Background: It has been proven that an individuals health behavior is determined through a series ofprocesses. This study aimed to assess the stages of adoption of breast cancer screening, and to identify the factorsrelating to progress through these stages. Materials and
Methods: There were 202 female participants aged 20-59 years who were living in Chungbuk, South Korea. They were informed of the study purpose and agreed toparticipate. Data were collected from October 2010 to January 2011 by assessing the breast cancer screeningstage, health beliefs, socio-demographic factors, and other facilitating factors. The participant current stage ofadoption of breast cancer screening was classified using the Precaution Adoption Process Model (PAPM), andthe various PAPM stages were compared with each other to identify factors likely to determine progress betweenstages. The data were analyzed using the χ2-test, ANOVA, Duncan test, and multiple logistic regression.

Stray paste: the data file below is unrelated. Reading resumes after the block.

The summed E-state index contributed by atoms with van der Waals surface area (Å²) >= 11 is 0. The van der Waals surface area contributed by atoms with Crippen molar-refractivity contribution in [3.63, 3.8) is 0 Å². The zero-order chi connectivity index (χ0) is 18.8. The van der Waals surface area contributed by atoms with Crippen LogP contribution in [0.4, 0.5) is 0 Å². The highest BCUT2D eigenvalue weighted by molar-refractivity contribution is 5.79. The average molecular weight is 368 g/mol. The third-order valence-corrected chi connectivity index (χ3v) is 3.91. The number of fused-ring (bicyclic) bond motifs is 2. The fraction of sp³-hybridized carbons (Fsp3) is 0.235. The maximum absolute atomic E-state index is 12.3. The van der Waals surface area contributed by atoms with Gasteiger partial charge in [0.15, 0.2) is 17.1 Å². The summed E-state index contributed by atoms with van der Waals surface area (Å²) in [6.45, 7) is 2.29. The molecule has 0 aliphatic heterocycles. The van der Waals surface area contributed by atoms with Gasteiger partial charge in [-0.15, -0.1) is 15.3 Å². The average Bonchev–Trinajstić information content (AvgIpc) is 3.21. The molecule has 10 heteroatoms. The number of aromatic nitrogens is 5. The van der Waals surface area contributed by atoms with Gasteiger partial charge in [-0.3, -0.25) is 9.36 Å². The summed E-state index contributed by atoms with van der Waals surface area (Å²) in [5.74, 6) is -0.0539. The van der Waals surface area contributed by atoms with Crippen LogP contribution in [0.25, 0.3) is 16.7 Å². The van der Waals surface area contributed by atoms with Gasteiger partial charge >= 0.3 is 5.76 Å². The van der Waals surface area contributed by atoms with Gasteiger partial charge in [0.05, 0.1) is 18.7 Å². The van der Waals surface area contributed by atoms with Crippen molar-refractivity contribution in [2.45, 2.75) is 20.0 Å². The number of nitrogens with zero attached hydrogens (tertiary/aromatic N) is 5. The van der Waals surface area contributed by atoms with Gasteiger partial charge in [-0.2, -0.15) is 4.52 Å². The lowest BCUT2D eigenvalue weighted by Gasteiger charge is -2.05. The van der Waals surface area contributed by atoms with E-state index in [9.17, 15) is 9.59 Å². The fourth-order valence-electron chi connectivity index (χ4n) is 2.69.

Results:Approximately half of all participants were not on-schedule for breast self-examination and mammography(unaware, 9.4% and 11.4%, unengaged, 8.4% and 5.0%, undecided, 20.3% and 17.8%, decided not to act, 1.5%and 1.0%, decided to act, 13.4% and 15.3%, respectively). The factors likely to determine the progress fromone stage to another were age, marital status, exposure to media information about breast cancer, self-efficacy,and perceived severity.
Conclusions: These results suggest that it is necessary to develop a tailored message forbreast cancer screening behavior.